# What kind of “symmetry” is the symmetric group about?

There are two concepts which are very similar literally in abstract algebra: symmetric group and symmetry group. By definition, the symmetric group on a set is the group consisting of all bijections of the set (all one-to-one and onto functions) from the set to itself with function composition as the group operation. When the set is finite, the group is sometimes denoted as $S_n$.

The Dihedral group $D_n$, which is a special case of the symmetry group, has a very strong geometric intuition about symmetry as the picture shows. I know nothing about the relation between these two concepts but the fact that $D_3$ and $S_3$ are actually the same. For me, symmetric group is more about "permutations". And actually its subgroups are also called permutation groups.

Here are my questions:

• What's the relation between these two concepts: "symmetric group" and "symmetry group"?
• What kind of "symmetry" is the symmetric group about?
• Where is the name "symmetric group" from?
• Reminds me a little of this question on MathOverflow: mathoverflow.net/questions/993/… – grautur Jun 20 '11 at 3:37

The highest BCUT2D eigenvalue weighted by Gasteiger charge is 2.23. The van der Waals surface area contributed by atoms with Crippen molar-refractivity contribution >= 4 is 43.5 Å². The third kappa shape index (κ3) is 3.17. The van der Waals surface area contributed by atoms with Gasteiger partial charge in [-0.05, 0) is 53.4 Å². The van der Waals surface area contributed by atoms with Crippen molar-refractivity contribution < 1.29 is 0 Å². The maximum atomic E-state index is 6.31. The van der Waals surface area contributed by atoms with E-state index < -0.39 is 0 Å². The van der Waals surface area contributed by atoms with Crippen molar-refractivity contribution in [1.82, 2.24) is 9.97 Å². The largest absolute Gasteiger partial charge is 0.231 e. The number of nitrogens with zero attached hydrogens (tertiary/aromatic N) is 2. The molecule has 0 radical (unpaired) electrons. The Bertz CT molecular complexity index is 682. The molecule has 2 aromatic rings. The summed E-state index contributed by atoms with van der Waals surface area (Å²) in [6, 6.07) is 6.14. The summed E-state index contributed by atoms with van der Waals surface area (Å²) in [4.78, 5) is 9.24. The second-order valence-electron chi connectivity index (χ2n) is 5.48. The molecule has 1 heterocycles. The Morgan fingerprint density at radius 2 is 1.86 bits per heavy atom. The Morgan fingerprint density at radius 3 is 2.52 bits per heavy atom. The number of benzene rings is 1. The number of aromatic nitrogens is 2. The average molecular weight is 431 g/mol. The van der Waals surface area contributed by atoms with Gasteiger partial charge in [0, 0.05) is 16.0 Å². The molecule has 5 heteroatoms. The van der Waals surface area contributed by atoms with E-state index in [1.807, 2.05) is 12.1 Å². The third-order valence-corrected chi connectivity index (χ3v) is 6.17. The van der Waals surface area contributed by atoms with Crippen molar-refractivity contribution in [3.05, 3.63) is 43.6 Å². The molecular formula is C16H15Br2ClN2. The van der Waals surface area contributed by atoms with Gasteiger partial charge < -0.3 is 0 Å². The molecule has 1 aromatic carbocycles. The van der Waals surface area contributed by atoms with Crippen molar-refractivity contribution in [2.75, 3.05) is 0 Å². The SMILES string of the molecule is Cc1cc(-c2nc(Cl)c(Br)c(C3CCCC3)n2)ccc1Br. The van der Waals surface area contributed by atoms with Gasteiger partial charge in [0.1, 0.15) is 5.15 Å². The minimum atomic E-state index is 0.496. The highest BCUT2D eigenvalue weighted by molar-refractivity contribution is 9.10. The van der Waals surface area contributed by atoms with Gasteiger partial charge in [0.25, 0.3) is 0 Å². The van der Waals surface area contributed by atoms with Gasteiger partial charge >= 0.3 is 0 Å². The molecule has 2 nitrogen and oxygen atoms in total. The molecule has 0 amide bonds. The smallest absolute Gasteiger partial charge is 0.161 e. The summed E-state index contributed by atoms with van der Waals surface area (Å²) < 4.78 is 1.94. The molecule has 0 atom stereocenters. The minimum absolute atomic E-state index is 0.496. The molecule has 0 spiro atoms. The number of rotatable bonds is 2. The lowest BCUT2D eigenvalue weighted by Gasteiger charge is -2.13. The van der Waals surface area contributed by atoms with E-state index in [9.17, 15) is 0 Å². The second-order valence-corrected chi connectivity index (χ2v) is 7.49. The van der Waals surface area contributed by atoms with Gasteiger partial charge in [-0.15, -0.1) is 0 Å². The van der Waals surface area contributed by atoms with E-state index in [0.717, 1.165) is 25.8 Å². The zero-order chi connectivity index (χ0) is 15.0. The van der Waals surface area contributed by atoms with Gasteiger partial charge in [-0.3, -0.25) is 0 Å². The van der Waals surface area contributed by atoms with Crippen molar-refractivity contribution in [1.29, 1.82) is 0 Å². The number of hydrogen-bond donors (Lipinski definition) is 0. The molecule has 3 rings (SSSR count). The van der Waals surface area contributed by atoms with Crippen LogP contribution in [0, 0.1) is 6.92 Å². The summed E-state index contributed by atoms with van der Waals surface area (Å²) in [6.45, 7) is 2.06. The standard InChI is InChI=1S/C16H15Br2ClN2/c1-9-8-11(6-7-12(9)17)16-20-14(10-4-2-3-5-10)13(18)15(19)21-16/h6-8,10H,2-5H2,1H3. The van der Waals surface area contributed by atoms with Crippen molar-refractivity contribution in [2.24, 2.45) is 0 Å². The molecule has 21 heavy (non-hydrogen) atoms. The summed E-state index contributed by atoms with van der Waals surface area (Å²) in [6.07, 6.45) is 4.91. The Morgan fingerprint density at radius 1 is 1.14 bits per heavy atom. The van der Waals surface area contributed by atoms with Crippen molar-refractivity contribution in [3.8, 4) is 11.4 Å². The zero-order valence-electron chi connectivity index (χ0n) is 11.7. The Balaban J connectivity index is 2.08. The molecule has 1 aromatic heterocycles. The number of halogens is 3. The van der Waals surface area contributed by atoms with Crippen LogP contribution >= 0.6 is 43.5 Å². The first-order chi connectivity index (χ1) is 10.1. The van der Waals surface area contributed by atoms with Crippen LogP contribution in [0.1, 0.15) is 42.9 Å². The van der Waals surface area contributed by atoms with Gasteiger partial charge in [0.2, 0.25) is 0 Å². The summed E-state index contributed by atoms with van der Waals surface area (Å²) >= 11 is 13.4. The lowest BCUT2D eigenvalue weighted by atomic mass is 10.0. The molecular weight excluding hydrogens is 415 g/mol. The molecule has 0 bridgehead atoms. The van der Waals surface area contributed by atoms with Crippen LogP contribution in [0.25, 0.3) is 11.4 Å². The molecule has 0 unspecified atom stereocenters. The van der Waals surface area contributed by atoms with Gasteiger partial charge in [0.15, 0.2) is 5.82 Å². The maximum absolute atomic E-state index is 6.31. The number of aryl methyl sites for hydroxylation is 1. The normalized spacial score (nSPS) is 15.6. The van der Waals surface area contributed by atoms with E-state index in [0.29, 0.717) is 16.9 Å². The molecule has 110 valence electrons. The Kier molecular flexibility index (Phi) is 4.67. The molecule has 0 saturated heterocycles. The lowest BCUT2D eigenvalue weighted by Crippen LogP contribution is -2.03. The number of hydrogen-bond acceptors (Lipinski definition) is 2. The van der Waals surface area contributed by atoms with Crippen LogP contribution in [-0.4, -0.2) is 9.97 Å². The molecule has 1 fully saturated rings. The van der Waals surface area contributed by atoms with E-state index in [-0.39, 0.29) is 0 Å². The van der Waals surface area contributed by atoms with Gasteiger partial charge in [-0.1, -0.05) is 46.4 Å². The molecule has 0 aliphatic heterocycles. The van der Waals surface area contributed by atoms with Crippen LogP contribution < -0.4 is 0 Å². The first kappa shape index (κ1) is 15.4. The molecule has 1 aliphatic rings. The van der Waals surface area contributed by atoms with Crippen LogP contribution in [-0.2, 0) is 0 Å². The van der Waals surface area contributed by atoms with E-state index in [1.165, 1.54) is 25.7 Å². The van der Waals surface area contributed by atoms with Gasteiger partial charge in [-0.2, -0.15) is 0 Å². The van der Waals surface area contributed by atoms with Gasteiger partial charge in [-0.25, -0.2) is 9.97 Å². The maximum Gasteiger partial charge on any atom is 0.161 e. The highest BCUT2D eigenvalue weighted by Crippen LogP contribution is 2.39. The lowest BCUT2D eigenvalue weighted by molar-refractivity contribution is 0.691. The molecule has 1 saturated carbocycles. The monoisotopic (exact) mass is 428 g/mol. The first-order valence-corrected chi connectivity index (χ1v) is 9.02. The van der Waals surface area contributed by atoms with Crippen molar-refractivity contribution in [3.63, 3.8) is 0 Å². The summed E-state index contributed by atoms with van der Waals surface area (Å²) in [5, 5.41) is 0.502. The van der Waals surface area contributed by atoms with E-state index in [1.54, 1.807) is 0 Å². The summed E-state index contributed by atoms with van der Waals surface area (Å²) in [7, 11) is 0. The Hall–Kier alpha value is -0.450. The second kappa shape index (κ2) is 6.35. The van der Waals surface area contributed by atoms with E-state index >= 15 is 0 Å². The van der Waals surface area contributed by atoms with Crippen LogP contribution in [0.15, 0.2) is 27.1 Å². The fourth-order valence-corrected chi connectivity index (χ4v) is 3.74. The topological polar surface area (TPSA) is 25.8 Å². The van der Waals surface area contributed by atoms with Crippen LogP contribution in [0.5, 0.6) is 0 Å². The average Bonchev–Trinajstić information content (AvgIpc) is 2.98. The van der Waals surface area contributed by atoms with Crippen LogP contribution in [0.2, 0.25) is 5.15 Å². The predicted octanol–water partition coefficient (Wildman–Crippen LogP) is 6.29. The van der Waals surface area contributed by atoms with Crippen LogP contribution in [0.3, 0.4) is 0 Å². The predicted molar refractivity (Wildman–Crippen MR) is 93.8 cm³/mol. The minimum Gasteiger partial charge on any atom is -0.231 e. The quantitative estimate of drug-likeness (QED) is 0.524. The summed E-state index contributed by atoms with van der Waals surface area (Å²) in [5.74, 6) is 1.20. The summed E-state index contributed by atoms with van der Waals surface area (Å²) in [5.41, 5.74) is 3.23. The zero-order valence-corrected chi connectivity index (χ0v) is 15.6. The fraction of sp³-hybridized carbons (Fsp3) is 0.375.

• I am persuaded by DaG's comment about the complete graph, along with Vladimir Sotirov's point about needing more dimensions to evenly space out more vertices. The n+1 vertices and (n)(n+1)/2 edges of a regular n-dimensional simplex form a complete graph, and I guess that is the most symmetric discrete object one can construct in n dimensions. Every point is connected to every other point by equal-length edges. Though we have not seen a complete explanation of how the symmetric group got its name, at least some of the ingredients of the story are beginning to appear. – user12884 Jul 3 '11 at 2:32
• How about the dodecahedron or icosahedron or even a cube, these strike me as "much more symmetric" than a tetrahedron... – t.b. Jul 3 '11 at 2:38
• @Ralpgh: please do not use answers to post comments. – Qiaochu Yuan Jul 3 '11 at 2:56
• @Theo, it depends on how you measure symmetry. I would guess that the smallest $n$ such that $S_n$ contains the symmetry groups of the dodecahedron and icosahedron is pretty high relative to their dimension, but perhaps low relative to the number of their vertices? – Vladimir Sotirov Jul 3 '11 at 6:54